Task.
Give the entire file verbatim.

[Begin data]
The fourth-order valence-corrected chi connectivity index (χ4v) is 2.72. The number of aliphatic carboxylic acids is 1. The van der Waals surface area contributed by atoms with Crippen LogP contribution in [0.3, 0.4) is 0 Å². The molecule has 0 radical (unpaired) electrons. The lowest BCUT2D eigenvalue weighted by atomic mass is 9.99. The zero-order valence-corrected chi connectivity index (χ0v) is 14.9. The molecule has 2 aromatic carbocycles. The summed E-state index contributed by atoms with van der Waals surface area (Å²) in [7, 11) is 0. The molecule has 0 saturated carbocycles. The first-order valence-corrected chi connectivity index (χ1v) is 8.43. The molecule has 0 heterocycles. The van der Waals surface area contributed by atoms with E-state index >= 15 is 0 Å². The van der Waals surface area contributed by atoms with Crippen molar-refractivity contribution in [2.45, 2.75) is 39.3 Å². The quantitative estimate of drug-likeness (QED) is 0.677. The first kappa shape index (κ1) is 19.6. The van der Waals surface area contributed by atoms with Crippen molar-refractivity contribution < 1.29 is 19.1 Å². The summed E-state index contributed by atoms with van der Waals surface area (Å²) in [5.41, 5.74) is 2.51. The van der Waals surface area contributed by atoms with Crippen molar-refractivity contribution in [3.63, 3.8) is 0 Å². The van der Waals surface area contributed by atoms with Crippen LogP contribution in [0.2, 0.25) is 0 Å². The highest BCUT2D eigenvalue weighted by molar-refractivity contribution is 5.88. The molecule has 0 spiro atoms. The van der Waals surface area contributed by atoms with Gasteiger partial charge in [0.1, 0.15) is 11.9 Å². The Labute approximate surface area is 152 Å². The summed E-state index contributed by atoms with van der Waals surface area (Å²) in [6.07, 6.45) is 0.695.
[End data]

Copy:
The fourth-order valence-corrected chi connectivity index (χ4v) is 2.72. The number of aliphatic carboxylic acids is 1. The van der Waals surface area contributed by atoms with Crippen LogP contribution in [0.3, 0.4) is 0 Å². The molecule has 0 radical (unpaired) electrons. The lowest BCUT2D eigenvalue weighted by atomic mass is 9.99. The zero-order valence-corrected chi connectivity index (χ0v) is 14.9. The molecule has 2 aromatic carbocycles. The summed E-state index contributed by atoms with van der Waals surface area (Å²) in [7, 11) is 0. The molecule has 0 saturated carbocycles. The first-order valence-corrected chi connectivity index (χ1v) is 8.43. The molecule has 0 heterocycles. The van der Waals surface area contributed by atoms with E-state index >= 15 is 0 Å². The van der Waals surface area contributed by atoms with Crippen molar-refractivity contribution in [2.45, 2.75) is 39.3 Å². The quantitative estimate of drug-likeness (QED) is 0.677. The first kappa shape index (κ1) is 19.6. The van der Waals surface area contributed by atoms with Crippen molar-refractivity contribution < 1.29 is 19.1 Å². The summed E-state index contributed by atoms with van der Waals surface area (Å²) in [5.41, 5.74) is 2.51. The van der Waals surface area contributed by atoms with Crippen molar-refractivity contribution in [3.63, 3.8) is 0 Å². The van der Waals surface area contributed by atoms with Crippen LogP contribution in [0.2, 0.25) is 0 Å². The highest BCUT2D eigenvalue weighted by molar-refractivity contribution is 5.88. The molecule has 0 spiro atoms. The van der Waals surface area contributed by atoms with Gasteiger partial charge in [0.1, 0.15) is 11.9 Å². The Labute approximate surface area is 152 Å². The summed E-state index contributed by atoms with van der Waals surface area (Å²) in [6.07, 6.45) is 0.695.